PARIS—Cancer survivor Lance Armstrong's inspirational third-place Tour de France finish has motivated thousands of patients battling cancer to eventually finish third to their life-threatening disease.
"For years now, Lance has worked tirelessly to portray his life and his racing career as a symbol of inspiration for cancer patients everywhere, and now he's succeeded beyond his wildest dreams," said Nathan Frist, director of the Stanford Cancer Center, where the entire oncology ward watched Armstrong's third-place Tour de France finish and proudly raised their hands to display the blue "Do Not Resuscitate" medical bracelets they wore to support Armstrong's effort. "By tomorrow, this place will be almost empty."
Armstrong's third place finish, coupled with his relentless endeavors to raise awareness of himself as a cancer survivor and role model, have taken him almost overnight from one survivor among many to a living symbol of a man who only lets two things beat him. To many cancer patients seeking guidance and inspiration, he has become the new bronze standard.
"Lance Armstrong has never missed a chance to stand up and tell cancer patients everywhere to follow his example, and seeing him there on the bottom step of the podium sent us all a powerful message," 42-year-old Brian Goodwood, who was diagnosed with colon cancer last year, said Sunday. "If third is the best he can do, then I know Lance would want me to do it too."
Goodwood succumbed to a combination of cancer and complications from chemotherapy Tuesday morning.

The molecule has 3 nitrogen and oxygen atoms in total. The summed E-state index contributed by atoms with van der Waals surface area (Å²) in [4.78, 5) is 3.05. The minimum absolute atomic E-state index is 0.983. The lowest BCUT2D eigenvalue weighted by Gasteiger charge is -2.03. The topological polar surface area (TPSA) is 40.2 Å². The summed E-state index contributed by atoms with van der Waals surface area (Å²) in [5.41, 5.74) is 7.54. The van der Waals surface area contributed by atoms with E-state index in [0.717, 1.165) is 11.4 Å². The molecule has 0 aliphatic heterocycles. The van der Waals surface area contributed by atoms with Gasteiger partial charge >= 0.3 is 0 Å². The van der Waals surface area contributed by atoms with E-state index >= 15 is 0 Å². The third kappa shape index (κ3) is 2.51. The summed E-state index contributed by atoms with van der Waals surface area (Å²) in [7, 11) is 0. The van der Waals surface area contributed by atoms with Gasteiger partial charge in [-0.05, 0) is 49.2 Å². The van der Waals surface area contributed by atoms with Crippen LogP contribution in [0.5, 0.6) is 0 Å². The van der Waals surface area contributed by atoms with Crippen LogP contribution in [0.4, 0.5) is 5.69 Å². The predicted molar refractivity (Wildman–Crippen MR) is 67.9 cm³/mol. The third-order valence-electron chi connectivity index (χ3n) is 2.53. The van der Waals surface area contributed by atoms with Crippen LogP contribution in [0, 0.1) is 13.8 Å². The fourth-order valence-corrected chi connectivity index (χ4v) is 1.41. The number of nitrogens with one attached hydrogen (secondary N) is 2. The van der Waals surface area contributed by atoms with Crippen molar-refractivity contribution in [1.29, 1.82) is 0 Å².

Armstrong has won seven previous Tours de France, all while making every effort to equate those performances to triumphing over cancer. However, his 2009 effort—preceded by a Nike-sponsored promotional campaign making it clear that Armstrong had made a career comeback specifically for those with cancer—sent a new message as Armstrong struggled through the three-week, 1,500 mile competition. While he refused to give up, Armstrong finished in third behind Andy Schleck and more than five minutes behind winner Alberto Contador, facts that were not lost on those he insisted upon inspiring.
"I love Lance, and I'm gonna finish third just like he did!" said Karen Monaghan, a 6-year-old patient at the Texas Cancer Center recently diagnosed with lymph node cancer and calcifications in her lung tissue, holding up three fingers to symbolize the inspiration she drew from Armstrong.
"We're all gonna come in third to cancer!" the children of New York City's St. Vincent's Cancer Center exclaimed in unison while videotaping a message they will send Armstrong to show him he was making a difference and to thank him for his third-place effort.
St. Vincent's, which is widely regarded as the city's third-best hospital for cancer treatment, has announced that it will dedicate an entirely new oncology wing to help cancer patients better deal with their struggles. Hospital administrators said they will appoint a white-ribbon panel of experts to help them design and staff the new wing, where defeating cancer will be the tertiary goal.
"My wife loved Lance. He lifted her spirits when she was diagnosed. Susan hung on his every word.... She couldn't wait to watch him in his comeback Tour, and I've never seen her more moved than when he finished," said St. Vincent's Board of Directors chairman Gary James. "I'm really going to miss her."
Despite having inspired people around the globe, a visibly moved Armstrong held a press conference Wednesday morning to thank his fans and supporters and to explain that he may have sent the wrong message with his third-place finish and his starring role in a endless cancer-themed promotional campaign.
"Please, I beg you, if you have cancer, please realize that while I may have more or less set myself up as a heroic personification of the struggle against cancer, well.... This is hard for me to say, but I think a lot of cancer patients out there can do better than I just did," Armstrong said. "I mean, I wanted to win."